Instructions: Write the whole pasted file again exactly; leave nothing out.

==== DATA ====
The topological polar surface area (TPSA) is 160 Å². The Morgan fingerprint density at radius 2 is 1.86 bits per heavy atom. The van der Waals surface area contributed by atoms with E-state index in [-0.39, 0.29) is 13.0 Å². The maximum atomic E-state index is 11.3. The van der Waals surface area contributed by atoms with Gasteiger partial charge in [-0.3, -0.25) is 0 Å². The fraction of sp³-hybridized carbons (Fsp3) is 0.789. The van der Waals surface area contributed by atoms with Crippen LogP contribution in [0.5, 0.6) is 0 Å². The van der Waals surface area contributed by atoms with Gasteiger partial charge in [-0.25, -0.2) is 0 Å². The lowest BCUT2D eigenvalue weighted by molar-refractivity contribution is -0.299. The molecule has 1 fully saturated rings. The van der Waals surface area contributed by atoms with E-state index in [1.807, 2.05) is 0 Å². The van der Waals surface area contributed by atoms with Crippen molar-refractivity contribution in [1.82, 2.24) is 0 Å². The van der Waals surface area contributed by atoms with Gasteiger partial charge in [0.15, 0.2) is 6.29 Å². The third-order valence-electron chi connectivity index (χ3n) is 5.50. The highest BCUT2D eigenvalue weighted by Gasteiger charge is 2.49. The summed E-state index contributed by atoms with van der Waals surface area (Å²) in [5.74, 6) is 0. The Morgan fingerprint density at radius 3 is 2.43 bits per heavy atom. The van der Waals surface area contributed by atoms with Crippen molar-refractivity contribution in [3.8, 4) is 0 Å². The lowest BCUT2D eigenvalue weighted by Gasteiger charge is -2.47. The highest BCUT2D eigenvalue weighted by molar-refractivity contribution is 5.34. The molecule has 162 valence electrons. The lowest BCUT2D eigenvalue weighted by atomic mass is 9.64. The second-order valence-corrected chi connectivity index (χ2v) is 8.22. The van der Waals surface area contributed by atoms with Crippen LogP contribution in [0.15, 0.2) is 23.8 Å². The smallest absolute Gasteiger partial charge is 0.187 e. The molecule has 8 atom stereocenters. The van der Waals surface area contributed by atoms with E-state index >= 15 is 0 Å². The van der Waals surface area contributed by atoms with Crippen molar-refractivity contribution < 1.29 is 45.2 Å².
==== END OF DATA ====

The topological polar surface area (TPSA) is 160 Å². The Morgan fingerprint density at radius 2 is 1.86 bits per heavy atom. The van der Waals surface area contributed by atoms with E-state index in [-0.39, 0.29) is 13.0 Å². The maximum atomic E-state index is 11.3. The van der Waals surface area contributed by atoms with Gasteiger partial charge in [-0.3, -0.25) is 0 Å². The fraction of sp³-hybridized carbons (Fsp3) is 0.789. The van der Waals surface area contributed by atoms with Crippen LogP contribution in [0.5, 0.6) is 0 Å². The van der Waals surface area contributed by atoms with Gasteiger partial charge in [-0.25, -0.2) is 0 Å². The lowest BCUT2D eigenvalue weighted by molar-refractivity contribution is -0.299. The molecule has 1 fully saturated rings. The van der Waals surface area contributed by atoms with E-state index in [1.807, 2.05) is 0 Å². The van der Waals surface area contributed by atoms with Crippen molar-refractivity contribution in [1.82, 2.24) is 0 Å². The van der Waals surface area contributed by atoms with Gasteiger partial charge in [0.15, 0.2) is 6.29 Å². The third-order valence-electron chi connectivity index (χ3n) is 5.50. The highest BCUT2D eigenvalue weighted by Gasteiger charge is 2.49. The summed E-state index contributed by atoms with van der Waals surface area (Å²) in [5.74, 6) is 0. The Morgan fingerprint density at radius 3 is 2.43 bits per heavy atom. The van der Waals surface area contributed by atoms with Crippen molar-refractivity contribution in [3.8, 4) is 0 Å². The lowest BCUT2D eigenvalue weighted by Gasteiger charge is -2.47. The highest BCUT2D eigenvalue weighted by molar-refractivity contribution is 5.34. The molecule has 162 valence electrons. The lowest BCUT2D eigenvalue weighted by atomic mass is 9.64. The second-order valence-corrected chi connectivity index (χ2v) is 8.22. The van der Waals surface area contributed by atoms with Crippen LogP contribution in [0.15, 0.2) is 23.8 Å². The smallest absolute Gasteiger partial charge is 0.187 e. The molecule has 8 atom stereocenters. The van der Waals surface area contributed by atoms with E-state index >= 15 is 0 Å². The van der Waals surface area contributed by atoms with Crippen molar-refractivity contribution < 1.29 is 45.2 Å².